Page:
Sinusitis is when an infection or inflammation of your sinuses stops them from draining properly. Your head may feel heavy and painful and you may have a blocked or runny nose and headache.

What sinusitis is

Sinuses are air filled spaces in the skull, located behind your forehead, eyes, nose and cheeks. They are lined with a thin membrane that makes mucus, which drains out through your nose. Sinusitis happens when the lining becomes inflamed or infected. This makes it harder for the mucus to drain properly, and the sinuses become blocked.

Acute sinusitis usually gets better within 1 to 2 weeks. Sinusitis lasting for longer than 3 months is called chronic sinusitis.

Causes of sinusitis

Acute sinusitis

Sinusitis is usually caused by a virus. Less common causes are a bacterial infection or allergies.

Chronic sinusitis

Chronic sinusitis is usually caused by inflammation in your nose and sinuses rather than from an infection. You are more at risk of getting chronic sinusitis if you:

  • have hayfever
  • have asthma
  • have allergies
  • smoke
  • have growths (polyps) inside your nose and sinuses.

Symptoms of sinusitis

Acute sinusitis

Common symptoms include:

  • a headache or pain around your eyes, forehead, cheeks or teeth which gets worse when leaning forward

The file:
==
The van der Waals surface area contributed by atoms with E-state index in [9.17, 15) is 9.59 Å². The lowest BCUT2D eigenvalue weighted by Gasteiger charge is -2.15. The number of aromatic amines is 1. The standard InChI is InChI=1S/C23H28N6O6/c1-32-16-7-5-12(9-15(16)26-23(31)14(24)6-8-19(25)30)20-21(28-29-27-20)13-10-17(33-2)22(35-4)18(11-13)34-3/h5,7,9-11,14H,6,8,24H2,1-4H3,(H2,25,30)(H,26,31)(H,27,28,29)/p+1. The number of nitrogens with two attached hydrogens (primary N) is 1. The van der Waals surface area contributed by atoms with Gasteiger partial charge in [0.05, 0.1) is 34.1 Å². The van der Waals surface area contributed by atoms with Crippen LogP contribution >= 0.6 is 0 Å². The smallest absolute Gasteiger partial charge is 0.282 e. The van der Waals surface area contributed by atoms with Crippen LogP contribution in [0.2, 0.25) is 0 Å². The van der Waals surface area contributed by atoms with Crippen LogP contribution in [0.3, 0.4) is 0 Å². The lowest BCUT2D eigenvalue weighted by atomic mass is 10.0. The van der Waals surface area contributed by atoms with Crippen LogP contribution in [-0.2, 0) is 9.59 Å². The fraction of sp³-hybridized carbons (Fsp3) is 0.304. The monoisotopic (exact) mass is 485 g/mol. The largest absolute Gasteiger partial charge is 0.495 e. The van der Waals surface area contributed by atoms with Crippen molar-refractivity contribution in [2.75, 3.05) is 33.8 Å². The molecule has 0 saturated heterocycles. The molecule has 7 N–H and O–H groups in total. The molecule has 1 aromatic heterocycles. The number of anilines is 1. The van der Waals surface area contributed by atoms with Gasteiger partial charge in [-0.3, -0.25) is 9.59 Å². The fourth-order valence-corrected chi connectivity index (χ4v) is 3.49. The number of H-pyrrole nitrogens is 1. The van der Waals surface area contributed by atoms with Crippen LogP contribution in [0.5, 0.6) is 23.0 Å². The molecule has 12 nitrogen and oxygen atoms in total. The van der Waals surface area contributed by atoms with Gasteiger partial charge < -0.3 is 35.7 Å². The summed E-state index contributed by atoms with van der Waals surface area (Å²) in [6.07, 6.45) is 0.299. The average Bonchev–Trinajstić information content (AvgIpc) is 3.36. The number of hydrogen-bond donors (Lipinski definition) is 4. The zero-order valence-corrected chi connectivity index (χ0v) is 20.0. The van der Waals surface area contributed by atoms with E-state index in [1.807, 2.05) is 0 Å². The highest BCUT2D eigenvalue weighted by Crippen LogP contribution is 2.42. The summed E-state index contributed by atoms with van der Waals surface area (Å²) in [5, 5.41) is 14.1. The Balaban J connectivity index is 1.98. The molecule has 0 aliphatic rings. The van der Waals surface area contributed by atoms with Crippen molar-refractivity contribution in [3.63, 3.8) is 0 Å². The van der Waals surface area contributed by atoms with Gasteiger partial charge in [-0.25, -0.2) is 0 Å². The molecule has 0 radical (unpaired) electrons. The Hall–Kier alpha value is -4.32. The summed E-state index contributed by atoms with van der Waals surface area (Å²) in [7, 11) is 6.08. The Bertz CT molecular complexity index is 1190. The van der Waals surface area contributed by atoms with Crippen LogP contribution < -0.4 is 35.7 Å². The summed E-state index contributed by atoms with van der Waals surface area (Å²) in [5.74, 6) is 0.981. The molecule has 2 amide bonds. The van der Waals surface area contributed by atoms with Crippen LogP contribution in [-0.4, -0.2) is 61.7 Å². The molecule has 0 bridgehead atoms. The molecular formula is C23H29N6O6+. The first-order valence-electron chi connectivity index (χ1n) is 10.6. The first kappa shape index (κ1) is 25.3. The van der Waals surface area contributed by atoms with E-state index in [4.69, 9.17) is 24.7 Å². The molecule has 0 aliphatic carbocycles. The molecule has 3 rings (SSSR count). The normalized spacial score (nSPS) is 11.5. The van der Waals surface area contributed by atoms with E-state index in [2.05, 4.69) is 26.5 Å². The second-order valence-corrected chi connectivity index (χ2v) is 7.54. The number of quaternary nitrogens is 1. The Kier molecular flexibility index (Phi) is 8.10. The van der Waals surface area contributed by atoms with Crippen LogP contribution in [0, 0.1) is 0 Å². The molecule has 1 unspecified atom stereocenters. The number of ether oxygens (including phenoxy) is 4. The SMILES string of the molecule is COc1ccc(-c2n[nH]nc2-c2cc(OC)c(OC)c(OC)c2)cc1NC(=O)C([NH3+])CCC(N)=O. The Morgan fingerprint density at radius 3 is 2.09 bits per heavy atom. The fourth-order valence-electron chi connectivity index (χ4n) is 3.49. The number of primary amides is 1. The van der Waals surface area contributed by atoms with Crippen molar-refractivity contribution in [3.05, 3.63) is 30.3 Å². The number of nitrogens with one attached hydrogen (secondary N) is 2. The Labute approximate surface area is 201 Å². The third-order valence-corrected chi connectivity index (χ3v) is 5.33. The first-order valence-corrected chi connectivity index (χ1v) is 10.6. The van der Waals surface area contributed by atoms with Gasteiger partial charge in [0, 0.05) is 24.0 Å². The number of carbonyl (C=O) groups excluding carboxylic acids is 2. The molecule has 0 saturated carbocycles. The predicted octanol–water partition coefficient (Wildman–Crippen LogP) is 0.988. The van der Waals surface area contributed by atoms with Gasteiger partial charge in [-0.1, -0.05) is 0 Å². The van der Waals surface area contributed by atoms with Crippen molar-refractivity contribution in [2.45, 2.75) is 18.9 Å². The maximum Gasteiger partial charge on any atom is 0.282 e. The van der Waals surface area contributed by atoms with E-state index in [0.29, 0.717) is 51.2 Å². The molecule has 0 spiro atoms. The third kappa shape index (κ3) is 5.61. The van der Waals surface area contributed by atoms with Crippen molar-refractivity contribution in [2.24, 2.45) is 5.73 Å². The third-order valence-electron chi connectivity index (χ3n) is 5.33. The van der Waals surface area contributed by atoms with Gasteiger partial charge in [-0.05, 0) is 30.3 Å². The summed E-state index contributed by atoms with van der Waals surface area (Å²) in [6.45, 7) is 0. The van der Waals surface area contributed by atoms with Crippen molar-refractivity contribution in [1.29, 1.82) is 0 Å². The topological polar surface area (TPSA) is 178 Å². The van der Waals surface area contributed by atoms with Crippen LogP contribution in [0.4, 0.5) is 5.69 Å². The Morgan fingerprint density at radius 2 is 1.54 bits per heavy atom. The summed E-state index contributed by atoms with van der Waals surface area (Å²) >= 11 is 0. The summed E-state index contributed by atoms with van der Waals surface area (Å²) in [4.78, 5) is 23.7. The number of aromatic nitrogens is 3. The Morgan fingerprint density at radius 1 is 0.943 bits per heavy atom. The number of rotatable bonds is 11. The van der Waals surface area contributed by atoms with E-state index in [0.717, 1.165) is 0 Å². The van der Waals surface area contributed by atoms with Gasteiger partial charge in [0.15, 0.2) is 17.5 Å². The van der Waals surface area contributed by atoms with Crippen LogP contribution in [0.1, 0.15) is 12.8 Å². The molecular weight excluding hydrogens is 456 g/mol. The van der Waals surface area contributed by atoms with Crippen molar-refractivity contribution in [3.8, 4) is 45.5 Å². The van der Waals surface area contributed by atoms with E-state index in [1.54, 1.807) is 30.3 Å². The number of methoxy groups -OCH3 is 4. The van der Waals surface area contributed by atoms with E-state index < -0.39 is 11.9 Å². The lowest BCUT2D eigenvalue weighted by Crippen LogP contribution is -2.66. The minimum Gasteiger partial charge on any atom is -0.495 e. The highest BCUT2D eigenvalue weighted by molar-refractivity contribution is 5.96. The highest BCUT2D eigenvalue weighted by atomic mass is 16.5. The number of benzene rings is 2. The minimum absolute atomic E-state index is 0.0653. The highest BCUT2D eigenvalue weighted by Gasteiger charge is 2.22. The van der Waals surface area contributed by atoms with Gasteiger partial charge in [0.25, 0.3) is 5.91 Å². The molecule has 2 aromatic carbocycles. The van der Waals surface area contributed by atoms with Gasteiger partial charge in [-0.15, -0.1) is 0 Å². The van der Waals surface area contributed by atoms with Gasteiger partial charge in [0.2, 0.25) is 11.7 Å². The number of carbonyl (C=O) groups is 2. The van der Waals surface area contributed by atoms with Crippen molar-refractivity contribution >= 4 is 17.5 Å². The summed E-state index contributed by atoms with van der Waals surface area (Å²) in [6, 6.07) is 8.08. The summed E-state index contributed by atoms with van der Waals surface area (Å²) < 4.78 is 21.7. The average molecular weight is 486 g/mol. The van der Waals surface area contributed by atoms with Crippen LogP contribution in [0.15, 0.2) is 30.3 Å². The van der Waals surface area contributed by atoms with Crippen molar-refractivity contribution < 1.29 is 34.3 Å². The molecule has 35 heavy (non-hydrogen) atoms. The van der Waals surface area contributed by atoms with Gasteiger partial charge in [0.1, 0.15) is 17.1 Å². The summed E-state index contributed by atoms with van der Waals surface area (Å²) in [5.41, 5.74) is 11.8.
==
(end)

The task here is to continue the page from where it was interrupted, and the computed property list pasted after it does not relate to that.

• feeling of pressure around your face and inside your head
  • a blocked or stuffy nose
  • a runny nose
  • mucus from the sinus area dripping down the inside of your throat (post-nasal drip)
  • loss of sense of smell or taste

Chronic sinusitis

You have chronic sinusitis if you have sinusitis for longer than 3 months. Symptoms include:

  • blocked or runny nose
  • pain or a feeling of pressure in your face
  • reduced sense of smell and taste
  • sore ears or teeth
  • bad breath
  • sore throat or cough.

Diagnosing sinusitis

Acute sinusitis

Your healthcare provider can usually diagnose acute sinusitis from your symptoms. They may also check to see if you have a temperature or if you have tenderness around your sinuses. They may also examine your nose, as often the lining of your nose swells up when you have acute sinusitis.

They may also ask you to have a CT scan if the diagnosis is not clear.

Chronic sinusitis

Your healthcare provider can diagnose chronic sinusitis by:

  • reviewing your medical history
  • completing an examination
  • doing some tests for example, a CT scan of your sinuses.

Treating sinusitis

Acute sinusitis

You can treat sinusitis with:

  • paracetamol or ibuprofen
  • decongestant nasal spray
  • steroid nasal spray
  • nasal salt water (saline) rinses
  • antihistamines if sinusitis is due to an allergy.

Chronic sinusitis

Treating any underlying conditions for example stopping smoking, treating asthma, will help reduce your symptoms. Your healthcare provider may also suggest you:

  • use a nasal salt water (saline) rinse
  • use nasal steroid sprays
  • take antibiotics.

Self care for acute and chronic sinusitis

To help relieve the pain and discomfort caused by sinusitis, try these home treatments.

  • Rest to help your body to heal faster.
  • Keep hydrated and drink lots of fluids to help thin the mucus.
  • Hold a hot compress or warm face pack over the painful area.
  • Consider using salt water (saline) nasal spray or drops, or a sinus rinse to relieve congestion and blockage in your nose.
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